Motorists should stop taking the law into their own hands and stop taking foreign drivers' keys, the Prime Minister says.
There have been at least five incidents in recent weeks where keys have been taken off tourists by concerned drivers. In one case, a tourist was punched in the face.
The latest reported incident occurred on the Otago Peninsula on Saturday when Dunedin man Robert Penman took the keys from an Asian driver who had pulled over on a narrow road to take photographs.
John Key said these cases needed to stop.
"I really would advise people not to do that. I think people taking the law into their own hands is not sensible. We see that with people from time-to-time, for instance, if they see someone who's clearly under the influence of alcohol or drugs. The very sensible thing to do is ring 111."
The police are warning people they may face charges if they continue to take tourist drivers' keys.
Southern District Commander Andrew Coster said key snatchers could face punishment.
"It's not beyond the realms of possibility that that could occur. My sense is that the public are smart enough to understand the message that we're giving, which is that we're the best equipped and positioned to respond and deal with these situations."
Mr Coster said there were hardly any circumstances where taking keys was justified.
Tourist driver 'abuse' giving NZ bad image
The Rental Association said the country was gaining a bad image overseas from reports of New Zealanders abusing tourist drivers.
The association's president, Ian Berrington, said it was not as simple as stopping people from renting vehicles, as New Zealand was a signatory to the United Nations convention on traffic.
The convention was designed to facilitate international road traffic, and allowed citizens from countries that have signed to drive without restriction in other signatory countries.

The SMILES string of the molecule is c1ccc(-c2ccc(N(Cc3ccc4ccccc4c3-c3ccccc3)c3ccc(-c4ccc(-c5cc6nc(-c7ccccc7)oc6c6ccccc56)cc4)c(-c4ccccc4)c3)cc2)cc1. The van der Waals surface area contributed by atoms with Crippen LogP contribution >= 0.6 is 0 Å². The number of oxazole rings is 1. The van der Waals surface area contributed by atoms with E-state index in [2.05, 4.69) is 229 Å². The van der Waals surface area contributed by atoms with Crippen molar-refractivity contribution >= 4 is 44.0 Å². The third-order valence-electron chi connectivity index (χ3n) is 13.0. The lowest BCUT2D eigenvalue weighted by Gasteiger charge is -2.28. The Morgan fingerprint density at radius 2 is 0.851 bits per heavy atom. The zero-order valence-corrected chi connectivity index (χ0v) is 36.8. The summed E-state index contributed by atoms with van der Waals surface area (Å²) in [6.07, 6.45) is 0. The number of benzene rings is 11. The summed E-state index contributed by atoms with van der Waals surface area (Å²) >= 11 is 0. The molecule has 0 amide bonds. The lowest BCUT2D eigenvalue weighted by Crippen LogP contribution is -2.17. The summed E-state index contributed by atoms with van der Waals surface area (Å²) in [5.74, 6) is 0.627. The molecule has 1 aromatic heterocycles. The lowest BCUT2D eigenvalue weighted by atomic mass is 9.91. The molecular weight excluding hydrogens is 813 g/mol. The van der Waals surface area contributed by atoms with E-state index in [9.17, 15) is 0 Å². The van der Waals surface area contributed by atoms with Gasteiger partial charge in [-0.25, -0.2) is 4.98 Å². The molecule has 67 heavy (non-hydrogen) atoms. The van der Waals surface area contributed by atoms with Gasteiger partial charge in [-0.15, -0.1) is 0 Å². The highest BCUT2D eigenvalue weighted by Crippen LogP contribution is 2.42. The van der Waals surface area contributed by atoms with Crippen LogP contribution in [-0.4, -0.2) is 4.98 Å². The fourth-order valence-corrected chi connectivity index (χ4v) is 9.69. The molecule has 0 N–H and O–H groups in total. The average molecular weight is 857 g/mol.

But Mr Berrington said steps to improve rental systems were underway.
"Our focus at the moment is in seeing what we can do in the educational sphere.
"We would also encourage anything that can be done in terms of improving roads, improving signage, we are encouraging the government to get on to that."
He also said that, statistically, tourists only contribute to a handful of accidents in New Zealand.
Apex Car Rentals said driving conditions in New Zealand were like nowhere else, so driver education was vital.
Reservations manager Tony Quinlivan said tourists were sent a driving video, written material and strong visual material before they arrived in the country, and even the small number who did not pre-book were given the material when they arrived.
He said driving simulator tests were not the answer as people could be great in the simulator, but hopeless on the open road.
"I could put my 11-year-old in a simulator and he could drive perfectly well.
"Does it then mean he is capable of driving on the open road? Definitely not.
"That's not going to be the answer. And to me, it is more and more about education," he said.
Automobile Association general manager of motoring affairs Mike Noon said some information for foreign drivers needed to be in their home language.
"The information which is given to drivers when they are first picking up their rental car in New Zealand should absolutely be in their home language.
"So we are very clear then that there is no misunderstanding," he said.
"I do however think it would be impractical to put the signs in different languages, because you'd just need too many signs."
Mr Noon said drivers should take keys off tourists only as an absolute last resort.
He said motorists were working themselves into a frenzy over tourist drivers.
"The key thing here is in the first instance to contact the police.
"If you have been following a driver that has been erratic, then maybe go and speak to that driver and say to them look, we have put a call in, can you please wait here. Taking keys is very much a last resort."